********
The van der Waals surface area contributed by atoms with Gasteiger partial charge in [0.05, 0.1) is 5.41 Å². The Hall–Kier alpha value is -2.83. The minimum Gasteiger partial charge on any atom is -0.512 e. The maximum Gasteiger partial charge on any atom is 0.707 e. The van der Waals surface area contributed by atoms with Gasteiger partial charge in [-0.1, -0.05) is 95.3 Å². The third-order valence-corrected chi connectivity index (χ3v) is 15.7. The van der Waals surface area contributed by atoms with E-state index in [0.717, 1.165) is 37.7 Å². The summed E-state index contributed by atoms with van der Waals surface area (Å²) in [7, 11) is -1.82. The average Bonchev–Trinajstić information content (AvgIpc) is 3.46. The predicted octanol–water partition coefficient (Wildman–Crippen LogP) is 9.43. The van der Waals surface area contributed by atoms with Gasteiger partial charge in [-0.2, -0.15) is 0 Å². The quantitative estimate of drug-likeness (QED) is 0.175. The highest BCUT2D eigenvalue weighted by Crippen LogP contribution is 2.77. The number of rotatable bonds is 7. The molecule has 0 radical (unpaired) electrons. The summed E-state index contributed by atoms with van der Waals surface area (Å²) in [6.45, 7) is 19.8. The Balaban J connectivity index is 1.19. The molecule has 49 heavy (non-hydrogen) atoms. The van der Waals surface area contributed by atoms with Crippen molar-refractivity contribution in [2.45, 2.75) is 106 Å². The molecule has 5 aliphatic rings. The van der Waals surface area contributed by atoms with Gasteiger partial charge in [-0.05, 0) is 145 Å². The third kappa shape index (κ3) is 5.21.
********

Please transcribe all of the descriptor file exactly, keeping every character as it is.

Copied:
The van der Waals surface area contributed by atoms with Gasteiger partial charge in [0.05, 0.1) is 5.41 Å². The Hall–Kier alpha value is -2.83. The minimum Gasteiger partial charge on any atom is -0.512 e. The maximum Gasteiger partial charge on any atom is 0.707 e. The van der Waals surface area contributed by atoms with Gasteiger partial charge in [-0.1, -0.05) is 95.3 Å². The third-order valence-corrected chi connectivity index (χ3v) is 15.7. The van der Waals surface area contributed by atoms with E-state index in [0.717, 1.165) is 37.7 Å². The summed E-state index contributed by atoms with van der Waals surface area (Å²) in [7, 11) is -1.82. The average Bonchev–Trinajstić information content (AvgIpc) is 3.46. The predicted octanol–water partition coefficient (Wildman–Crippen LogP) is 9.43. The van der Waals surface area contributed by atoms with Gasteiger partial charge in [-0.2, -0.15) is 0 Å². The quantitative estimate of drug-likeness (QED) is 0.175. The highest BCUT2D eigenvalue weighted by Crippen LogP contribution is 2.77. The number of rotatable bonds is 7. The molecule has 0 radical (unpaired) electrons. The summed E-state index contributed by atoms with van der Waals surface area (Å²) in [6.45, 7) is 19.8. The Balaban J connectivity index is 1.19. The molecule has 49 heavy (non-hydrogen) atoms. The van der Waals surface area contributed by atoms with Crippen molar-refractivity contribution in [2.45, 2.75) is 106 Å². The molecule has 5 aliphatic rings. The van der Waals surface area contributed by atoms with Gasteiger partial charge in [-0.05, 0) is 145 Å². The third kappa shape index (κ3) is 5.21.